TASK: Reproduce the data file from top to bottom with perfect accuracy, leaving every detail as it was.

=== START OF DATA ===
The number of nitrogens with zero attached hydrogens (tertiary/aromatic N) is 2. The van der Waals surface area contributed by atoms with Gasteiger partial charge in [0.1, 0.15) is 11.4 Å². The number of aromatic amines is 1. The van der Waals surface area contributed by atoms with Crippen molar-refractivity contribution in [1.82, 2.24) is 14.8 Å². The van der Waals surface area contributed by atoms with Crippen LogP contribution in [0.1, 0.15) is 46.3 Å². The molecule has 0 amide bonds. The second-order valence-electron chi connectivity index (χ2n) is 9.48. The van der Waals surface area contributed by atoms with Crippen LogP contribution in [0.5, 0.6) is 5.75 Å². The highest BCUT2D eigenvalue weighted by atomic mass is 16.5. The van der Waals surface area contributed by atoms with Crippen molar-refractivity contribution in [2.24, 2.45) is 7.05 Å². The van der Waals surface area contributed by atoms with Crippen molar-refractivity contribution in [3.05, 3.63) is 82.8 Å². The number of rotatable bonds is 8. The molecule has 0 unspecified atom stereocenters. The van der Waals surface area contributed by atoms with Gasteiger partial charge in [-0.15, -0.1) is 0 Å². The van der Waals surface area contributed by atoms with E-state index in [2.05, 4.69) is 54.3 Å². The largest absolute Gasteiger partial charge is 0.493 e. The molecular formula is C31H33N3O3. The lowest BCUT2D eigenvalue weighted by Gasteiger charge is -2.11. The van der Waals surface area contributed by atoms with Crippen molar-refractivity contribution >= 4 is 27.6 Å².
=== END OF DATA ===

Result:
The number of nitrogens with zero attached hydrogens (tertiary/aromatic N) is 2. The van der Waals surface area contributed by atoms with Gasteiger partial charge in [0.1, 0.15) is 11.4 Å². The number of aromatic amines is 1. The van der Waals surface area contributed by atoms with Crippen molar-refractivity contribution in [1.82, 2.24) is 14.8 Å². The van der Waals surface area contributed by atoms with Crippen LogP contribution in [0.1, 0.15) is 46.3 Å². The molecule has 0 amide bonds. The second-order valence-electron chi connectivity index (χ2n) is 9.48. The van der Waals surface area contributed by atoms with Crippen LogP contribution in [0.5, 0.6) is 5.75 Å². The highest BCUT2D eigenvalue weighted by atomic mass is 16.5. The van der Waals surface area contributed by atoms with Crippen molar-refractivity contribution in [2.24, 2.45) is 7.05 Å². The van der Waals surface area contributed by atoms with Crippen molar-refractivity contribution in [3.05, 3.63) is 82.8 Å². The number of rotatable bonds is 8. The molecule has 0 unspecified atom stereocenters. The van der Waals surface area contributed by atoms with Gasteiger partial charge in [-0.15, -0.1) is 0 Å². The van der Waals surface area contributed by atoms with E-state index in [2.05, 4.69) is 54.3 Å². The largest absolute Gasteiger partial charge is 0.493 e. The molecular formula is C31H33N3O3. The lowest BCUT2D eigenvalue weighted by Gasteiger charge is -2.11. The van der Waals surface area contributed by atoms with Crippen molar-refractivity contribution >= 4 is 27.6 Å².